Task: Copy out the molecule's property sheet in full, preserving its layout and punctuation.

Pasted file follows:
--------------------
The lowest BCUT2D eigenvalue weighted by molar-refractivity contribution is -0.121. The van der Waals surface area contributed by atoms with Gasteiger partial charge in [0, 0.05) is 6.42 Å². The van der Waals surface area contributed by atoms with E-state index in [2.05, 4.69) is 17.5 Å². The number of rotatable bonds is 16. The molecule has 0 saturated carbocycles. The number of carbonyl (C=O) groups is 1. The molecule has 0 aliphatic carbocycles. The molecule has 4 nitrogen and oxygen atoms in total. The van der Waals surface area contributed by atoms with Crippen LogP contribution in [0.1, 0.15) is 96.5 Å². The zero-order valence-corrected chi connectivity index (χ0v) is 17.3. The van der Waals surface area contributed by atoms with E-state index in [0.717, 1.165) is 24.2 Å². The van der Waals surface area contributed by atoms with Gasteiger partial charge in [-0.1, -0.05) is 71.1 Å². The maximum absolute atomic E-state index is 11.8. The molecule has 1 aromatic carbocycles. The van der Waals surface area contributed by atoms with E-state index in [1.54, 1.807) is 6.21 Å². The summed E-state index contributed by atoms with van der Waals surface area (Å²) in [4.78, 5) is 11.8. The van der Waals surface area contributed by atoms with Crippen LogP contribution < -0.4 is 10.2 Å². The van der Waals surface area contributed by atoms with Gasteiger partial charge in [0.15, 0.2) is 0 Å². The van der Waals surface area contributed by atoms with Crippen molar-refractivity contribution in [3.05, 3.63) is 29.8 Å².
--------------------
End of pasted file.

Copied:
The lowest BCUT2D eigenvalue weighted by molar-refractivity contribution is -0.121. The van der Waals surface area contributed by atoms with Gasteiger partial charge in [0, 0.05) is 6.42 Å². The van der Waals surface area contributed by atoms with E-state index in [2.05, 4.69) is 17.5 Å². The number of rotatable bonds is 16. The molecule has 0 saturated carbocycles. The number of carbonyl (C=O) groups is 1. The molecule has 0 aliphatic carbocycles. The molecule has 4 nitrogen and oxygen atoms in total. The van der Waals surface area contributed by atoms with Crippen LogP contribution in [0.1, 0.15) is 96.5 Å². The zero-order valence-corrected chi connectivity index (χ0v) is 17.3. The van der Waals surface area contributed by atoms with E-state index in [0.717, 1.165) is 24.2 Å². The van der Waals surface area contributed by atoms with Gasteiger partial charge in [-0.1, -0.05) is 71.1 Å². The maximum absolute atomic E-state index is 11.8. The molecule has 1 aromatic carbocycles. The van der Waals surface area contributed by atoms with E-state index in [1.54, 1.807) is 6.21 Å². The summed E-state index contributed by atoms with van der Waals surface area (Å²) in [4.78, 5) is 11.8. The van der Waals surface area contributed by atoms with Crippen LogP contribution < -0.4 is 10.2 Å². The van der Waals surface area contributed by atoms with Gasteiger partial charge in [0.15, 0.2) is 0 Å². The van der Waals surface area contributed by atoms with Crippen molar-refractivity contribution in [3.05, 3.63) is 29.8 Å².